He apparently had a voluminous mind and retained everything. And daily Torah study, especially Talmud and Rambam, remained a life-long habit, even in the period when he was not ritually observant. The classical sources, and the sparse, tight lyricism of midrashic Hebrew, were the most important influence on him as a stylist – and remember, part of his accomplishment as an author was that he was working in a language that was being reconstituted as it flowed out of his pen!\He had also mastered later Jewish literature: medieval piyyut [liturgical poems], hassidic tales and haskala literature.
Readers who see in some of his writing merely a retelling of hassidic tales are completely missing the point, for he is usually turning them on their head, infusing didactic legends with a very modern ambiguity and irony. One of his important influences was Rebbe Nahman of Breslov, who, of course, was a master storyteller, but of a distinctly non-conventional Hassidic mold.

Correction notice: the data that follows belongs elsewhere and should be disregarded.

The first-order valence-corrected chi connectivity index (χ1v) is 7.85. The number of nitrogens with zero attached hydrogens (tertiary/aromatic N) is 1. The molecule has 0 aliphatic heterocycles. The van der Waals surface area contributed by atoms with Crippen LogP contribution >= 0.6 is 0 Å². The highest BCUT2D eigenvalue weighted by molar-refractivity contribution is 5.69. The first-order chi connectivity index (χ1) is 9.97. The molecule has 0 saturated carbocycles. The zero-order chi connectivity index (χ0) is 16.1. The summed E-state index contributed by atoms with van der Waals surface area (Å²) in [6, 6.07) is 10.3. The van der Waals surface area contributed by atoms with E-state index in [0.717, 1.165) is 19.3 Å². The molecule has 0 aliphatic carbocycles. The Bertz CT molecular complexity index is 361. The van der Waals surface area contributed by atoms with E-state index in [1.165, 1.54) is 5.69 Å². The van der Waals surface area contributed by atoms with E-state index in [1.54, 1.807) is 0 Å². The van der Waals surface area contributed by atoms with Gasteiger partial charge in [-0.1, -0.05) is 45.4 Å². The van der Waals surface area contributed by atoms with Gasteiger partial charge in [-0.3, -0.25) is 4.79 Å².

In many ways Rebbe Nahman was the first modernist Jewish author, dealing with questions about modernity, crisis, transformation, faith, tradition, heresy, etc. in the framework of stories that are closer to European folklore than to what we think of as conventional hassidic tales, for example, the famous story of the little boy who whistles instead of davening or the Baal Shem Tov off on some miracle-working wagon ride.